Our paper assesses the consequences of childhood poverty between a child’s prenatal year and fifteenth birthday for a host of adult achievement outcomes, measured as late as age 37. Using data from the Panel Study of Income Dynamics and Norwegian Registry we estimate the relationship between household economic conditions in early childhood, middle...
Article
Objectives. We aim to understand why blacks are significantly less likely than whites to perpetuate their middle-class status across generations. To do so, we focus on the potentially different associations between parental job loss and youth's educational attainment in black and white middle-class families. Methods. We use data from the Panel Stud...
Article
Children of immigrants are the fastest-growing segment of the child population. Although immigrants make up less than 13 percent of the total population, their children make up 22 percent of the total child population and 30 percent of the lowincome child population in the United States.1 Research indicating disparate access to resources and opport...
Article
Previous work has shown that mothers' employment is associated with increases in children's body mass index (BMI), a measure of weight for height. Nonstandard work (working evenings or nights, weekends, or an irregular shift) may also be associated with children's BMI. This article examines the association between maternal work and children's BMI a...
Article
This article replicated and extended Harriet Presser 's (2000) investigation of the linkages between nonstandard work and marital instability. We reexplored this question using data from a sample of 2,893 newlywed couples from the National Longitudinal Survey of Youth (NLSY) and using different analytic techniques. In contrast to Presser, we found...
Article
Full-text available
Rising rates of nonmarital childbirth in the United States have resulted in a new family type, the fragile family. Such families, which include cohabiting couples as well as single mothers, experience significantly higher rates of poverty and material hardship than their married counterparts. Ariel Kalil and Rebecca Ryan summarize the economic chal...
Article
This study examined the potential for educational investments in Mexican immigrant mothers to enhance their management of their children's pathways through the educational system in the United States, which often disadvantages them. We tested this hypothesis with data on 816 Mexican immigrant women and their children from the Early Childhood Longit...
Article
We examine the association between various components of consumption expenditure and happiness in the Health and Retirement Study (HRS), a nationally representative sample of older Americans. We find that only one component of consumption is positively related to happiness—leisure consumption. In contrast, consumption of durables, charity, personal...
Article
Research examining the effects of welfare dynamics on children’s development has provided little information to date on the experiences of immigrant children. Using longitudinal data collected during the period of welfare reform (1995–1999; the Project on Human Development in Chicago Neighborhoods, PHDCN), this study investigates whether welfare le...
Book
Johnson, Kalil, and Dunifon focus on this tenuous work-family balance, or lack thereof, and its effects on children. What they discover is that work per se is not detrimental for single-mother families. In fact, it brings stability, routine, and a sense of pride to working women and their families. However, they also find that the nature of the wor...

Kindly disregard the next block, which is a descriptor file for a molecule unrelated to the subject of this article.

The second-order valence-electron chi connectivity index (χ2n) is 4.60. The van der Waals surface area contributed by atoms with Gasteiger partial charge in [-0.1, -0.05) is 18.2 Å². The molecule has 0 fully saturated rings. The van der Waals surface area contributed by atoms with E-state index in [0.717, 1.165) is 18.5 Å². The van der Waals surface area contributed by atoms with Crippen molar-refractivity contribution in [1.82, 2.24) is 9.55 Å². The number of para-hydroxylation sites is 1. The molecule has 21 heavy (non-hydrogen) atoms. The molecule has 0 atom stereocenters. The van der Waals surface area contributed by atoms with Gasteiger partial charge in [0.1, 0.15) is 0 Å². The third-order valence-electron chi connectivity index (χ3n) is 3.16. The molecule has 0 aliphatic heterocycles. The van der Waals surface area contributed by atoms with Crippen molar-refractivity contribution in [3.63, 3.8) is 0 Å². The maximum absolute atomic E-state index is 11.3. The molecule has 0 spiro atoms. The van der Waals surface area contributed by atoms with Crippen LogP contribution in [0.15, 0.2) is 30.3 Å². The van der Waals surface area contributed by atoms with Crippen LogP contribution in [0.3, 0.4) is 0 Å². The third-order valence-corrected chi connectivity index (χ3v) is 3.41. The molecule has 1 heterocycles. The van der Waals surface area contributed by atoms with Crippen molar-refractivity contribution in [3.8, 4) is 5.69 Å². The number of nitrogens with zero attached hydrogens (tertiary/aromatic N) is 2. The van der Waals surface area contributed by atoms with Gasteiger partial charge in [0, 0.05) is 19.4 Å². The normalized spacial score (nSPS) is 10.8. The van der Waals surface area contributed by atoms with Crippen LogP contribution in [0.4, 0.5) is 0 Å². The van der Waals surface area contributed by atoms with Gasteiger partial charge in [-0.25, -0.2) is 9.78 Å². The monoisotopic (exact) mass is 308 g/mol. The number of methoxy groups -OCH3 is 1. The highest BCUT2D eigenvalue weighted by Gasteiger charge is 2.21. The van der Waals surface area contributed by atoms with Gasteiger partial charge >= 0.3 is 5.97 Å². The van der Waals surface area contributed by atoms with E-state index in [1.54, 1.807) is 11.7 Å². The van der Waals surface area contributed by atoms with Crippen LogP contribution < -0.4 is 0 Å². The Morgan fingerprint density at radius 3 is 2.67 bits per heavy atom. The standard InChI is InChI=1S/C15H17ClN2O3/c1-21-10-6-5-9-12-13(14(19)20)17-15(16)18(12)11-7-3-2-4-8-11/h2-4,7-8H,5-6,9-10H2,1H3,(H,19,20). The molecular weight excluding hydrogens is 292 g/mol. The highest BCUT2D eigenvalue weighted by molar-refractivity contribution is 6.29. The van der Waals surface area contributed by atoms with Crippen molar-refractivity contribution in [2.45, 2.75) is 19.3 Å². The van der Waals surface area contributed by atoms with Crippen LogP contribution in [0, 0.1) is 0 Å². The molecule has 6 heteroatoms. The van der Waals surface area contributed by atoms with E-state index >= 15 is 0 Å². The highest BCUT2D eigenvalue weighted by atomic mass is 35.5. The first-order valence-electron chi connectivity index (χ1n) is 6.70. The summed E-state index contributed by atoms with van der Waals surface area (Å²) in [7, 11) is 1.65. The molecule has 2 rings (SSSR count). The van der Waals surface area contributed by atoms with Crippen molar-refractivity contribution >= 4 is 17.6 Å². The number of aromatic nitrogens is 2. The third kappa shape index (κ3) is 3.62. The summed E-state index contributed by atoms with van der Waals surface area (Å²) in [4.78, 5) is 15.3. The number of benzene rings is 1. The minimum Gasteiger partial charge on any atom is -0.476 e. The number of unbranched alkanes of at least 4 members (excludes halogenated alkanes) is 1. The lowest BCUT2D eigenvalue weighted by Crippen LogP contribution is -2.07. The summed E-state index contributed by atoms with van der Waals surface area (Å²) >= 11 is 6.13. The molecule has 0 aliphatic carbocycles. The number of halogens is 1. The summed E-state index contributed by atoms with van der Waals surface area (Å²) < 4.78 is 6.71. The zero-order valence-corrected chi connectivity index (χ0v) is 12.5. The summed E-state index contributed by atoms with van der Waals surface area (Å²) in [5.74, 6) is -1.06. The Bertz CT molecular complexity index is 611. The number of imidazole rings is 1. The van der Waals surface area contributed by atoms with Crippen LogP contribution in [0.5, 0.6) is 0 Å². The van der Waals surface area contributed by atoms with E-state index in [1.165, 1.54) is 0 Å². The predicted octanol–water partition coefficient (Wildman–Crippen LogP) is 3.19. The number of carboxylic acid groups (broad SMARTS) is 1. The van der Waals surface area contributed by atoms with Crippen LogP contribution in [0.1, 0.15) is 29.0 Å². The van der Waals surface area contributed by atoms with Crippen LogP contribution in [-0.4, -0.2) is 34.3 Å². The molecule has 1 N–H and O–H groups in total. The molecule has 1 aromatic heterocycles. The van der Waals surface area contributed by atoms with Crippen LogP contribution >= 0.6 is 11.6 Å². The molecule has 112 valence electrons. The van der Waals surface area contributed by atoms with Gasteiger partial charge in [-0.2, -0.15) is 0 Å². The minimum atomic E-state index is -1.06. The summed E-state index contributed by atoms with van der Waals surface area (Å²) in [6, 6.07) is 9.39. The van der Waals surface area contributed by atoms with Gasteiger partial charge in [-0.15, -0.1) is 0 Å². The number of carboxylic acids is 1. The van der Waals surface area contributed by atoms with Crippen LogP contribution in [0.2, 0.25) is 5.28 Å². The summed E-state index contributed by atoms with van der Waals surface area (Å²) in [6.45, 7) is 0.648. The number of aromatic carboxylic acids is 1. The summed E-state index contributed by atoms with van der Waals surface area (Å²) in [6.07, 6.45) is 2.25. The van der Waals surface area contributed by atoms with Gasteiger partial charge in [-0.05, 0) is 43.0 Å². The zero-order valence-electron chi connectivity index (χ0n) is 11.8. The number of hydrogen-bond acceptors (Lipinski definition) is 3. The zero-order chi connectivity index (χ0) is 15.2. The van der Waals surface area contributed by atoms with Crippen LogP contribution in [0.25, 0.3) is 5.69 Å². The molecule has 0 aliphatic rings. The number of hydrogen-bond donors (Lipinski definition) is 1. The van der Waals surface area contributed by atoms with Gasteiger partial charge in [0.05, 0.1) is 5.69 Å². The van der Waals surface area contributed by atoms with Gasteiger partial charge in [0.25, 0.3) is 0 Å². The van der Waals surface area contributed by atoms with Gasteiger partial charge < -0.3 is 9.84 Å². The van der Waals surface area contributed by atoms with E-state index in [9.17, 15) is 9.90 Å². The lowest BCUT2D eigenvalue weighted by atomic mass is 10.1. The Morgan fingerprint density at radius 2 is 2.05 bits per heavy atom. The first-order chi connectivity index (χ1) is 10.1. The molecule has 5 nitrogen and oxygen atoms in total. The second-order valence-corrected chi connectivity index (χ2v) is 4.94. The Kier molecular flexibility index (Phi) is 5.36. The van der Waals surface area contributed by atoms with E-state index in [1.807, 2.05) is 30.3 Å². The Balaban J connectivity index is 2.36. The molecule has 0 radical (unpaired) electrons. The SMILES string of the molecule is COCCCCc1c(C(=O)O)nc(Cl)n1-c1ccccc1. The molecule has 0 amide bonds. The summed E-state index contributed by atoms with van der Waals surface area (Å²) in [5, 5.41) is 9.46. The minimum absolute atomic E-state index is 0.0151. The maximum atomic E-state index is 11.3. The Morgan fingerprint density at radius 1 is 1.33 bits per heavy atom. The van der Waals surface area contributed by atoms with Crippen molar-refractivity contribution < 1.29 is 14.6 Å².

Article
Full-text available
This article assesses the consequences of poverty between a child's prenatal year and 5th birthday for several adult achievement, health, and behavior outcomes, measured as late as age 37. Using data from the Panel Study of Income Dynamics (1,589) and controlling for economic conditions in middle childhood and adolescence, as well as demographic co...
Article
Full-text available
We estimated associations between job insecurity and change over time in the physical and psychological health of older adult men and women. We conducted secondary analyses of longitudinal data from men and women (N = 190) born between 1935 and 1952 in the Chicago Health, Aging, and Social Relations Study. We used multivariate regression techniques...
Article
This study examined the association between low-income mothers' perceived social support and the prevalence of their children's medically treated accidents and injuries. Data were drawn from the National Evaluation of Welfare-to-Work Strategies (NEWWS), an experimental evaluation of 11 welfare-to-work programs in seven U.S. cities. In regression mo...
Article
Using longitudinal data from the Fragile Families and Child Well-being Study (N = 1,162) and the National Evaluation of Welfare-to-Work Strategies (N = 1,308), we estimate associations between material and instrumental support available to low-income mothers and young children’s socioemotional well-being. In multivariate OLS models, we find mothers...
Article
Full-text available
We estimated associations between poverty in early, middle, and later childhood and adult body mass index to further elucidate the effects of socioeconomic status on health. We conducted secondary analyses of data from men and women (N = 885) born between 1968 and 1975 who were tracked between their prenatal and birth years and adulthood in the nat...
Article
Full-text available
Positive correlations between parents' and children's economic, social, and psychological well- being are well established. Four mechanisms might explain such correlations - genetic, parenting, SES and role modeling. These four mechanisms make varying predictions about which parental traits will be correlated with which child traits; whether the tr...
Article
Economic instability and job loss remain permanent features of the American and Australian economies. The effects of parental joblessness on the wellbeing of families and children have rarely been more relevant than in the current economic climate. Yet, the nature of children's experiences in families with jobless workers is not fully understood. T...
Article